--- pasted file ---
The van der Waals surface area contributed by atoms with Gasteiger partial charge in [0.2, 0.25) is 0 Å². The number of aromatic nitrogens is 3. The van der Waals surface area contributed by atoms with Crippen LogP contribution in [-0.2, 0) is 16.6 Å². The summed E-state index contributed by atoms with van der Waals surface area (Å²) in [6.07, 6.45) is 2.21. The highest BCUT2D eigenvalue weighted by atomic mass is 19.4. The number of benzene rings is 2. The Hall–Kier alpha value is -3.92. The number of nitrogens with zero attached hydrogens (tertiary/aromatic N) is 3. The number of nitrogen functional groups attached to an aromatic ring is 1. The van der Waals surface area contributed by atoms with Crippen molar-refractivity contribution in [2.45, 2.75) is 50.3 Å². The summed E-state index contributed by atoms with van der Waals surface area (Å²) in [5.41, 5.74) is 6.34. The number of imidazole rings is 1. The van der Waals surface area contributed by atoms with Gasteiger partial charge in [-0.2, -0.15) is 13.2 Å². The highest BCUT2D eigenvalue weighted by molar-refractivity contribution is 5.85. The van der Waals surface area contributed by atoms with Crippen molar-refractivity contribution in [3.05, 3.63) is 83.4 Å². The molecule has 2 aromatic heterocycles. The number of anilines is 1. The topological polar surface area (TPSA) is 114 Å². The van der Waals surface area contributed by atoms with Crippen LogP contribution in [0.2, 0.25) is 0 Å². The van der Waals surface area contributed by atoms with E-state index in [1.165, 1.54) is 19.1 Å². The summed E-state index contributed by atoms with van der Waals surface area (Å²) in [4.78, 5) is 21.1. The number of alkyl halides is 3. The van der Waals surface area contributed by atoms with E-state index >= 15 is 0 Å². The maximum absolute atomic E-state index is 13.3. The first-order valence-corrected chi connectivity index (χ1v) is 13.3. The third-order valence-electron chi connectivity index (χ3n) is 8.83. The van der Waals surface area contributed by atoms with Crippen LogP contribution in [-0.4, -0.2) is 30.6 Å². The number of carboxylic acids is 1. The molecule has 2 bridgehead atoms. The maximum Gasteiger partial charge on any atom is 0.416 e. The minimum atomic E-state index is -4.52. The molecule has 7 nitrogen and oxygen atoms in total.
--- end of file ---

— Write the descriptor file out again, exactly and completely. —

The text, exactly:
The van der Waals surface area contributed by atoms with Gasteiger partial charge in [0.2, 0.25) is 0 Å². The number of aromatic nitrogens is 3. The van der Waals surface area contributed by atoms with Crippen LogP contribution in [-0.2, 0) is 16.6 Å². The summed E-state index contributed by atoms with van der Waals surface area (Å²) in [6.07, 6.45) is 2.21. The highest BCUT2D eigenvalue weighted by atomic mass is 19.4. The number of benzene rings is 2. The Hall–Kier alpha value is -3.92. The number of nitrogens with zero attached hydrogens (tertiary/aromatic N) is 3. The number of nitrogen functional groups attached to an aromatic ring is 1. The van der Waals surface area contributed by atoms with Crippen molar-refractivity contribution in [2.45, 2.75) is 50.3 Å². The summed E-state index contributed by atoms with van der Waals surface area (Å²) in [5.41, 5.74) is 6.34. The number of imidazole rings is 1. The van der Waals surface area contributed by atoms with Gasteiger partial charge in [-0.2, -0.15) is 13.2 Å². The highest BCUT2D eigenvalue weighted by molar-refractivity contribution is 5.85. The van der Waals surface area contributed by atoms with Crippen molar-refractivity contribution in [3.05, 3.63) is 83.4 Å². The molecule has 2 aromatic heterocycles. The number of anilines is 1. The topological polar surface area (TPSA) is 114 Å². The van der Waals surface area contributed by atoms with Crippen LogP contribution in [0.2, 0.25) is 0 Å². The van der Waals surface area contributed by atoms with E-state index in [1.165, 1.54) is 19.1 Å². The summed E-state index contributed by atoms with van der Waals surface area (Å²) in [4.78, 5) is 21.1. The number of alkyl halides is 3. The van der Waals surface area contributed by atoms with E-state index >= 15 is 0 Å². The maximum absolute atomic E-state index is 13.3. The first-order valence-corrected chi connectivity index (χ1v) is 13.3. The third-order valence-electron chi connectivity index (χ3n) is 8.83. The van der Waals surface area contributed by atoms with Crippen LogP contribution in [-0.4, -0.2) is 30.6 Å². The number of carboxylic acids is 1. The molecule has 2 bridgehead atoms. The maximum Gasteiger partial charge on any atom is 0.416 e. The minimum atomic E-state index is -4.52. The molecule has 7 nitrogen and oxygen atoms in total.